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Cellular Blue Nevus With Satellitosis: A Possible Diagnostic Pitfall

Piana, Simonetta MD*; Grenzi, Laura†; Albertini, Giuseppe†

American Journal of Dermatopathology: June 2009 - Volume 31 - Issue 4 - pp 401-402
doi: 10.1097/DAD.0b013e318199039d
Letter to the Editor

*Department of Pathology Arcispedale Santa Maria Nuova Reggio Emilia, Italy †Department of Dermatology Arcispedale Santa Maria Nuova Reggio Emilia, Italy

To the Editor:

Although the diagnosis of common and cellular blue nevi is generally straightforward, in some cases, clinical characteristics are very worrisome and a superficial spreading malignant melanoma is expected. Very few cases of common blue nevus with satellites have been reported so far1-3; to our knowledge, this is the first description of satellitosis around a cellular blue nevus.

A 32-year-old woman presented with an asymptomatic, 10-mm, bluish papular lesion on her scalp that had been noticed since childhood and that recently enlarged. On clinical examination, it was dome shaped, with a smooth surface, and it was surrounded by 4 small bluish macules (Fig. 1). The main papule was excised with the clinical suspect of melanoma.

On histology, the papule was symmetric (Fig. 2) and it was constituted by a nodular dermal proliferation of ovoid melanocytes, with monomorphous nuclei and inconspicuous cytoplasm, intermingled with dendritic pigmented melanocytes (Fig. 3). Mitoses were absent. A superficial subepidermal grenz zone was present. At the lateral edges of the papule, there was an ill-defined proliferation of pigmented dendritic melanocytes, scattered among collagen fibers.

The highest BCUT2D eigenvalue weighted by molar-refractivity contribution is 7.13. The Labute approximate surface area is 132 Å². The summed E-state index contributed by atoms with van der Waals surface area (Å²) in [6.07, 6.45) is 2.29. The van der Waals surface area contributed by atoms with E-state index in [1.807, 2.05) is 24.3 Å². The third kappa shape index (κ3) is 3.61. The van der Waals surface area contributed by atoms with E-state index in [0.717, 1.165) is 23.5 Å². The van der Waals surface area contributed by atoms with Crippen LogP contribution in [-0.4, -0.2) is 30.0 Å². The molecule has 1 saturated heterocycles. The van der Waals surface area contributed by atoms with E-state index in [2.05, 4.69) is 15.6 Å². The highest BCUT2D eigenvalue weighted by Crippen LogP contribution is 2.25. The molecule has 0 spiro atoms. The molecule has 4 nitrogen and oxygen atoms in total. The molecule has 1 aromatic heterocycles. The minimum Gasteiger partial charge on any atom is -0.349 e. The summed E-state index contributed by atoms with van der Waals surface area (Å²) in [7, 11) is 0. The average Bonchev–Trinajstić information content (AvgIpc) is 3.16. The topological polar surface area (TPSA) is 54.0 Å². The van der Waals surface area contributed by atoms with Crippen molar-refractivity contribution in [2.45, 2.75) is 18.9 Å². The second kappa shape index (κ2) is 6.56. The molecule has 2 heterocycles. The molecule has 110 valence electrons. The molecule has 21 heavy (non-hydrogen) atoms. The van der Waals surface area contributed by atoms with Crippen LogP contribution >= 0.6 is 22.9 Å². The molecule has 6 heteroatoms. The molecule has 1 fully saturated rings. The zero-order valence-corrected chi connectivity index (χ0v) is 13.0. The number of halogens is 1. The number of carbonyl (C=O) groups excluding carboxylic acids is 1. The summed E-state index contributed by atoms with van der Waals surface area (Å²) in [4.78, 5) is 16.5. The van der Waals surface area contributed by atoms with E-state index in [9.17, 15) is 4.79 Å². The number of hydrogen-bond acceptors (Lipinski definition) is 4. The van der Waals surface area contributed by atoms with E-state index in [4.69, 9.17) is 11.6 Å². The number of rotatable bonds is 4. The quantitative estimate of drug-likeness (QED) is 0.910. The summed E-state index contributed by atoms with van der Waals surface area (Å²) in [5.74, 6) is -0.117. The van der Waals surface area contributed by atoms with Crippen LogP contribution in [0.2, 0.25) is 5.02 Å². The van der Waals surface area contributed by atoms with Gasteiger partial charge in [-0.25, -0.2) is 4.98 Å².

At immunohistochemistry, either the ovoid or the dendritic cells were positive with S-100 protein and MART-1/MELAN-A antibodies. A histological diagnosis of cellular blue nevus with satellitosis was then rendered.

Scalp is a classical site of cellular blue nevus that shares many features with common blue nevus4,5; it is different, however, mainly because of the architecture and the prevalence of ovoid cells that show a solid pattern of growth. Usually, a common blue nevus can be found at the periphery of the lesion; in our case, common blue nevus is present in multiple foci, which macroscopically appear as satellites. Indeed, the macroscopic features of the lesion are much more worrisome than the histological picture, and the clinical differential diagnosis with a melanoma may be impossible; as a consequence, a surgical excision is almost always unavoidable and the discrepancy between clinical suspect and histological features is expected.

Simonetta Piana, MD

Department of Pathology

Arcispedale Santa Maria Nuova

Reggio Emilia, Italy

Laura Grenzi, MD

Giuseppe Albertini, MD

Department of Dermatology

Arcispedale Santa Maria Nuova

Reggio Emilia, Italy

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© 2009 Lippincott Williams & Wilkins, Inc.